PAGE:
Game Review – Elder Scrolls V: Skyrim
I have been waiting for this release since I first read about it a very long time ago. Oblivion was one of my favorite games for XBOX360 and remains among the top games in my favorites list. No other game at the time had such freedom of game-play or massively beautiful landscapes as Oblivion. Finally, five years later, Skyrim takes the open world RPG genre to the next level and proudly presents itself as a worthy addition to the Elder Scrolls series. Read on for my detailed look at this marvelous game.
For those not familiar, Skyrim is a single player, open-world RPG. It is completely free-roaming and creates a world in which you direct the adventure. Your development depends on what quests you choose to pursue and what skills you choose to use most throughout the game. There is a “main story” you can choose to follow but there are hundreds of hours of side quests you can be sucked into at any given time. There’s not much more I can say. Games like Skyrim are not for everyone, if you haven’t played a similar game, it’s something you need to play for yourself to decide if you enjoy.
Skyrim has noticeably better graphics and more realistic world/character design than its predecessor - as expected. The landscapes are epic and majestic, and leave you in a state of wonder and awe. This aside, the first thing I noticed about game-play as I started my adventure was the smoothness of conversation. In a game this large, it is hard to not have characters repeat themselves or sound awkward in unscripted conversation. As I worked through many quests and ventured later in the game, my initial observations held true. Even the people you overhear while walking by that aren’t speaking with you directly seemed to have a vast library of conversation pieces. The designers really did a great job. If you do hire or acquire a mercenary to help along your quests, I did find they repeated phrases fairly often. This was one of the few exceptions…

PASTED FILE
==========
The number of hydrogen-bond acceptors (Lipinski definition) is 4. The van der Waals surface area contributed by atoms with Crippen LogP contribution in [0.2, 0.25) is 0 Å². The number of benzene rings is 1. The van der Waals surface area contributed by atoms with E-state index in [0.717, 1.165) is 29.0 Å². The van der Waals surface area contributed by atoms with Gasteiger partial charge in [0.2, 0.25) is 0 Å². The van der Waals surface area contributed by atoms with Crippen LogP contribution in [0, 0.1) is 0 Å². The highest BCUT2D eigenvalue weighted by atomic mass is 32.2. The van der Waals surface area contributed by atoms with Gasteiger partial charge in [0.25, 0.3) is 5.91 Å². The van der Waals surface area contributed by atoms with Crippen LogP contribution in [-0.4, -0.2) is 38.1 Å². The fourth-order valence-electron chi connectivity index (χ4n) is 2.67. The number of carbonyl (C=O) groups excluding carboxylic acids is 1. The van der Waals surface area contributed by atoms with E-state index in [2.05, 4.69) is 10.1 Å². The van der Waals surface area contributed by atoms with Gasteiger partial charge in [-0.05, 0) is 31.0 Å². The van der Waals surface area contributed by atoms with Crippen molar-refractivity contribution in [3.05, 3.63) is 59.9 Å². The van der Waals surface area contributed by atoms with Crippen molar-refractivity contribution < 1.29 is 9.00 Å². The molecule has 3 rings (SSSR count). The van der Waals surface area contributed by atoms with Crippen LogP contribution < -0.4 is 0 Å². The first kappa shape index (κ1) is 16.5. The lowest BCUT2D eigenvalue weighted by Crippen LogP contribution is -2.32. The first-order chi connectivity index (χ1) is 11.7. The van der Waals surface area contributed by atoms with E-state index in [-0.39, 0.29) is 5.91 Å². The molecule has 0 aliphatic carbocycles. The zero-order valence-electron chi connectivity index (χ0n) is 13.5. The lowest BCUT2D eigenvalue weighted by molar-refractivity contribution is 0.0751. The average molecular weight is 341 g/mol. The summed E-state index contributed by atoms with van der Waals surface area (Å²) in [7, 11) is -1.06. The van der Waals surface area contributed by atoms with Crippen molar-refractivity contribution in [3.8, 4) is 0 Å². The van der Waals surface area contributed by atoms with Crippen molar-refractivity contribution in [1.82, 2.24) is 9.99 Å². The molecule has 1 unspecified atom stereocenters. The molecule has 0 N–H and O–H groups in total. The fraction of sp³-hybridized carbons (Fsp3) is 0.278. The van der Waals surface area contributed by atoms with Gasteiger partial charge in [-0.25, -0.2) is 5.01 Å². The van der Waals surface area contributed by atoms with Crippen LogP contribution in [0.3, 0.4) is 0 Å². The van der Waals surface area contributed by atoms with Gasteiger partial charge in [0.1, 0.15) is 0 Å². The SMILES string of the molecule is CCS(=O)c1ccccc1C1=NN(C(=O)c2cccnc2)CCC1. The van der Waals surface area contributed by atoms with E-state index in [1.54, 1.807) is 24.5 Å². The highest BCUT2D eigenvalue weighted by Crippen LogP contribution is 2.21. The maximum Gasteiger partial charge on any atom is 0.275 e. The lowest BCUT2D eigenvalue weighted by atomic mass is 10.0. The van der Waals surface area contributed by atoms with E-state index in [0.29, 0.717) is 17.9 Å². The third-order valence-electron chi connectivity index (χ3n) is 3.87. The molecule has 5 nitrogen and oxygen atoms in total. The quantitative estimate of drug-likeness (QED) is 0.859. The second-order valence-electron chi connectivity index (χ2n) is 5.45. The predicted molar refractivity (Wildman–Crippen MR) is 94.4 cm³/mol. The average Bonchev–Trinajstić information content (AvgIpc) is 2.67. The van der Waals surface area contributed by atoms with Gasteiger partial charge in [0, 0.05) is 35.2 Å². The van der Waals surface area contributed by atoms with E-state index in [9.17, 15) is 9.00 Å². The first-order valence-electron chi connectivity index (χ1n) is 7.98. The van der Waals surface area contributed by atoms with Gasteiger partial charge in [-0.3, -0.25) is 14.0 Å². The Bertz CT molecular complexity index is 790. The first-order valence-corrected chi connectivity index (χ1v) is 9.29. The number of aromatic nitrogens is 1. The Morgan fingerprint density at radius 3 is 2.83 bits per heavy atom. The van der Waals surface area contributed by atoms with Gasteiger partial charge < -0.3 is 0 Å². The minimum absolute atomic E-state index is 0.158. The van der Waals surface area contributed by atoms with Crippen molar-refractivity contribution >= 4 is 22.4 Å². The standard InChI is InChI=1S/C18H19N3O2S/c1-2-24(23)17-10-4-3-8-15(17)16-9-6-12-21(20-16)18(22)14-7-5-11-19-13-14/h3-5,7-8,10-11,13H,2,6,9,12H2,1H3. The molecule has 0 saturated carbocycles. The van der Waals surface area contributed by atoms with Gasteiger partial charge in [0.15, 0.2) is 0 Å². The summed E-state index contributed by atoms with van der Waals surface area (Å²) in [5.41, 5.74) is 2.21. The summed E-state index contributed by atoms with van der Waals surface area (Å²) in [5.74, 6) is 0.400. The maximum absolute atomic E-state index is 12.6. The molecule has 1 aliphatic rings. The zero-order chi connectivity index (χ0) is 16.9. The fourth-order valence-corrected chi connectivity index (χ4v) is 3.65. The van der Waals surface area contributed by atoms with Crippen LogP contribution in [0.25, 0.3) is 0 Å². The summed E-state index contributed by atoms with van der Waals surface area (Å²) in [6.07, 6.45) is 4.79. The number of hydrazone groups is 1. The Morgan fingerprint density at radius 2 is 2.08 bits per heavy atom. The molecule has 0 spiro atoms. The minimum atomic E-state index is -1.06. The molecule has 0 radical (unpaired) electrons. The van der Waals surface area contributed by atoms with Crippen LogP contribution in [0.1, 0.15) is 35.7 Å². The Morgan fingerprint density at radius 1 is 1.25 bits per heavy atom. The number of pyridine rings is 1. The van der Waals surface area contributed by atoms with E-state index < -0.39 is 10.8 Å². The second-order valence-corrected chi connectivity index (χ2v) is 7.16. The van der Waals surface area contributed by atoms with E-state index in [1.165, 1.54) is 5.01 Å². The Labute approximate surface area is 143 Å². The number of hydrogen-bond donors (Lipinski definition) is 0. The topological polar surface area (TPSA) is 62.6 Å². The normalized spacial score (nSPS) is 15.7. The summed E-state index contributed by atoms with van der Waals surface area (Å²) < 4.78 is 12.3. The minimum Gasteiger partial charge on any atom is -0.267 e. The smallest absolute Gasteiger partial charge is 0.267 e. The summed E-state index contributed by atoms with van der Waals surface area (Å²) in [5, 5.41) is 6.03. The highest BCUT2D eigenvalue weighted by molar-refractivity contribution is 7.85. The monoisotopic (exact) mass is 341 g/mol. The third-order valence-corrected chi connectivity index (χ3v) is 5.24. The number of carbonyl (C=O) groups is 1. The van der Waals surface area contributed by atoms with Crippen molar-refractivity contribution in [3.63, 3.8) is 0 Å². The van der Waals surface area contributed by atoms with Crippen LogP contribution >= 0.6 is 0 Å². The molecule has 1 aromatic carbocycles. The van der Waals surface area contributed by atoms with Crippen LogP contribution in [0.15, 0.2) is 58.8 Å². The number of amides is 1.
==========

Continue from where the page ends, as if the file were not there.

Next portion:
As I mentioned before, the landscapes were gorgeous. It’s something that jumps out at you immediately as you start your adventure. The cities/towns and the dungeons were also built with this level of detail. Most towns are easily distinguishable from each other in both layout and architecture. This is was an aspect of Oblivion that carried over well. Where Skyrim trumps is in dungeon design. Oblivion’s dungeons seemed painfully repetitive at times. Skyrim boasts not only fairly unique dungeons, but extremely large ones as well – much larger than even the largest of Oblivion.
Enemy design is another strong suit of Skyrim. Many of the enemies are downright scary-looking and they are fairly smart in how they attack. Dragons play a large role in both the story-line and in character development. Dragons fly around and appear all over Skyrim and you are required to fight them. They look fabulous, but the AI for the dragons is pretty sub par. It is pretty much my only gripe with this game. If they were not such an integral part of the game, I could probably overlook it. It’s pretty exciting, but fighting dragons is a bit repetitive. They fly around and repeat the same moves/attacks and as you pick away at their health. It’s still fun…and I’m sure it’s much easier said than done, but I wish they would have spent a little more time fine tuning the AI of the dragons.
How your character levels up in Skyrim is a a bit different than in Oblivion. There are less things to consider, you aren’t forced to choose a class which dictates your major and minor skills, and it is much more intuitively laid out. Because they list the perks you can unlock, you can have a clear goal to work towards rather than just enjoying a certain skill and wondering what it will do for you. Also, your character levels on a (mostly) fixed number system. In other words, the enemies you are fighting in random dungeons stay at a fairly constant level rather than leveling up to match you. Certain quests have noticeably stronger enemies and you need to wait to level up before attempting them. Personally, I found this system much more enjoyable than having all the enemies around you match your level.
I found the “sneak” system and item retrieval mechanics to be improved. Oblivion felt a bit random at times. In Skyrim, it is very clear which items (especially arrows) can be salvaged from a slain beast or bandit. Also, obstacles such as rocks and trees play a large part in enemies detecting you while sneaking around. It makes it much more fun and strategic to sneak up on an enemy. The 3rd person game-play is also much improved. It doesn’t feel nearly as mechanical. I still choose to play in 1st person, but I could see someone playing the game through in 3rd person if they desired.
As with both it’s predecessors, Skyrim has an amazing soundtrack. The songs are a bit less melodic, so they (fortunately or unfortunately) don’t get stuck in your head much, but they serve their purpose well and greatly add to the mood throughout the game.
I can’t cover everything, I have put a good 40 hours into the game over the past month and have probably 10 times that much of the game left to explore. It has jumped into my favorites list and I think it has set the new standard for modern RPGs.
That’s all for now. I’m off to play some more Skyrim.